The eagerly awaited return of master American storyteller Rinker Buck, whose last book The Oregon Trail was a triumphant New York Times bestseller, Life on the Mississippi is another epic, enchanting blend of history and adventure in which Buck builds an authentic wooden flatboat from the early 1800s and pilots it down the Mississippi River, illuminating the forgotten past of the river and its grand “flatboat era” that dramatically expanded the country in the decades before Western expansion.
In 2015, readers, critics, and booksellers across the country fell in love with a singular American voice: Rinker Buck, whose infectious curiosity about history launched him across the West in a covered wagon and propelled his book, The Oregon Trail, to ten weeks on the New York Times hardcover bestseller list. The Oregon Trail was hailed as a “real nonfiction thriller” (The New York Review of Books), a “quintessential American story” (The Christian Science Monitor) that “so ensnares the emotions it becomes a tear-jerker at its close” (Star Tribune, Minneapolis) and “will leave you daydreaming and hungry to see this land” (The Boston Globe). The New York Times’s Dwight Garner said that Buck’s voice “is alert and unpretentious in a manner that put me in mind of Bill Bryson’s comic tone in A Walk in the Woods.”
Now, in his highly anticipated new book, Life on the Mississippi, Buck chronicles his latest grand adventure: building an authentic wooden flatboat from the bygone flatboat era of the early 1800s and journeying down the Mississippi River to New Orleans.
A modern-day Huck Finn, Buck casts off down the river accompanied by an eccentric crew of daring shipmates. Over the course of his voyage, Buck steers his fragile wooden craft through narrow channels dominated by massive cargo barges, rescues his first mate gone overboard, sails blindly through fog, clashes with overzealous period reenactors, and much more. In addition, he charts his own geographical and emotional journey while also delivering a richly satisfying work of history that brings to life a lost era. The role of the flatboat in our country’s evolution is far more significant than most Americans realize. Decades before we struck out for the Western territories, we migrated Southwest en masse. Between 1800 and 1840, millions of farmers, merchants, and hopeful pioneers embarked from states like Pennsylvania and Virginia on wooden flatboats headed beyond the Appalachians to places like Kentucky, Mississippi, and Louisiana. The mighty river currents carried waves of settlers and tons of cargo from farms to ports, populating new territories and revolutionizing the American landscape. As Buck points out, the inland rivers of the Ohio and Mississippi Valleys were in fact America’s first western frontier.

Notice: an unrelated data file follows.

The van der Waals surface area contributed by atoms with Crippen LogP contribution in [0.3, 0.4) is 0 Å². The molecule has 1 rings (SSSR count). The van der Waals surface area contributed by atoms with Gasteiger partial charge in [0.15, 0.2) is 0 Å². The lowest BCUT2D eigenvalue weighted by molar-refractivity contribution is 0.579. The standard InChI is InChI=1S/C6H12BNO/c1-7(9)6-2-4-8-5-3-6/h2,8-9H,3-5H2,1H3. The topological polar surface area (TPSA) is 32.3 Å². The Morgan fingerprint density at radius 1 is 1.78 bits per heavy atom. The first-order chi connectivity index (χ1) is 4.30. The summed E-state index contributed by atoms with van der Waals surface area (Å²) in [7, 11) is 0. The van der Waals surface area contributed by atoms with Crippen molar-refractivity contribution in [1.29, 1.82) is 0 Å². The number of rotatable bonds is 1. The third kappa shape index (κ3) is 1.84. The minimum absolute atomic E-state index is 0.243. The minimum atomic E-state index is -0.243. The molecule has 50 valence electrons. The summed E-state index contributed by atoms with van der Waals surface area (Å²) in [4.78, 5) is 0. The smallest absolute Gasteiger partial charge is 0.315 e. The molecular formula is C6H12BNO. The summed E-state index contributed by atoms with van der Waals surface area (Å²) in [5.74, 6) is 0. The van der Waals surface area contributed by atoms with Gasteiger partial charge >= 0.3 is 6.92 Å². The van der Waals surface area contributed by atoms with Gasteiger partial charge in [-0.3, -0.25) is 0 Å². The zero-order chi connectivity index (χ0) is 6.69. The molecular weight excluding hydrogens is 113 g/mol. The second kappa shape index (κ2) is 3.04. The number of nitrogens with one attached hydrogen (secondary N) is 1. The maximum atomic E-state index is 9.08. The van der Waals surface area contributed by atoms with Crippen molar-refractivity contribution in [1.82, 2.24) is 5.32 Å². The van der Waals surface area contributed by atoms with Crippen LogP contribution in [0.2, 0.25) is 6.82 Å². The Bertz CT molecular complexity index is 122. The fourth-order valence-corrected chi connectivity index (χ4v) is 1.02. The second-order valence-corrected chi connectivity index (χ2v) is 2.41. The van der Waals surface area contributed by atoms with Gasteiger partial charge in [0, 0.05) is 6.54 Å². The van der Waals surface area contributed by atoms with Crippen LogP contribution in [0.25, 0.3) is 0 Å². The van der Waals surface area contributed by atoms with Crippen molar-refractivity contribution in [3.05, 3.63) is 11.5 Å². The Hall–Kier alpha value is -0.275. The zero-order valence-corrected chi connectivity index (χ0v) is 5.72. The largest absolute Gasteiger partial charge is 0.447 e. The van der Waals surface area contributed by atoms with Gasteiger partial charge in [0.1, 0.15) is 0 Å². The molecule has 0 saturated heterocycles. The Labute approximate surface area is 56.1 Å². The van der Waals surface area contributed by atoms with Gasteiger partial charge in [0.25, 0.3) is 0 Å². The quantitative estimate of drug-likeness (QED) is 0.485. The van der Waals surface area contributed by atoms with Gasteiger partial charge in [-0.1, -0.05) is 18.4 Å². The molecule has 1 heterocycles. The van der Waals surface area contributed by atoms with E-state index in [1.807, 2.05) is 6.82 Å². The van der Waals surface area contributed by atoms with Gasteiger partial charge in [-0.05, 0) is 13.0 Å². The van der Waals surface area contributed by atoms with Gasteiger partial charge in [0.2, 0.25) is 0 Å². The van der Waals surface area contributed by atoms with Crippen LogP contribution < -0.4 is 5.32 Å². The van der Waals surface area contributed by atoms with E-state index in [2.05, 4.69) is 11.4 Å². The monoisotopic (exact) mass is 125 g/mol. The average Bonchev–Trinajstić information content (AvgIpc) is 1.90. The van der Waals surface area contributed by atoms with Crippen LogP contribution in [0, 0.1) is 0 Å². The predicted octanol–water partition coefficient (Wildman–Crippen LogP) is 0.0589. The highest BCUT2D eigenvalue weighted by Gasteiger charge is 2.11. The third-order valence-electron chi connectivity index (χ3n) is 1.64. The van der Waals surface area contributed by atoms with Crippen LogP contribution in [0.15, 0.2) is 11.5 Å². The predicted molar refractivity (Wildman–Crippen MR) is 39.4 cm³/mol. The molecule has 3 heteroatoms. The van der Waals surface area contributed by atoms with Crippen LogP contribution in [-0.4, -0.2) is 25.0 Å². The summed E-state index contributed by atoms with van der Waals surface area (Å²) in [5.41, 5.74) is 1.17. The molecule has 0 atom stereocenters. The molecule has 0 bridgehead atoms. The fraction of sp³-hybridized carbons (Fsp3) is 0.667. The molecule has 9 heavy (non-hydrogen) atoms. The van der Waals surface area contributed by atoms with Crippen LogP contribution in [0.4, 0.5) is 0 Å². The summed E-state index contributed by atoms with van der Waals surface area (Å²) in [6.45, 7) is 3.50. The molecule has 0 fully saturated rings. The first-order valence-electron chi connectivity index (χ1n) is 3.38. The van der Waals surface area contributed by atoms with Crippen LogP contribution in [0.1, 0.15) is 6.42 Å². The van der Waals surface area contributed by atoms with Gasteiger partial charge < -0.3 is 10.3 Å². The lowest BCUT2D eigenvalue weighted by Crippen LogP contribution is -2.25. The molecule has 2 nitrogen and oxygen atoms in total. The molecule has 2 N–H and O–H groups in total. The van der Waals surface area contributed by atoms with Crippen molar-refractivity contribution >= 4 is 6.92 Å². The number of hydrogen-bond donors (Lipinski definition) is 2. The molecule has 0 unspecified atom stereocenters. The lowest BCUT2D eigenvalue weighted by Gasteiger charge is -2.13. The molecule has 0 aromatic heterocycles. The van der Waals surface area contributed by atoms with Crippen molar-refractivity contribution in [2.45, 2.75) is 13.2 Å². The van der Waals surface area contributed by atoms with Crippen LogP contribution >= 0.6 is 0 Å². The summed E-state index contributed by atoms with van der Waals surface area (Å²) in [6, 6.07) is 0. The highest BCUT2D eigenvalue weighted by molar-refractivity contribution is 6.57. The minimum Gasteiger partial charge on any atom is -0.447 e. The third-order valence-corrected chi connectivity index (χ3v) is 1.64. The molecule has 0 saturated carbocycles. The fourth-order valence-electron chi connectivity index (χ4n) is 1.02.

With a rare and captivating narrative power that blends armchair adventure with absorbing untold history, Life on the Mississippi is a muscular and majestic feat of storytelling from a writer who may be the closest to Twain that we have today.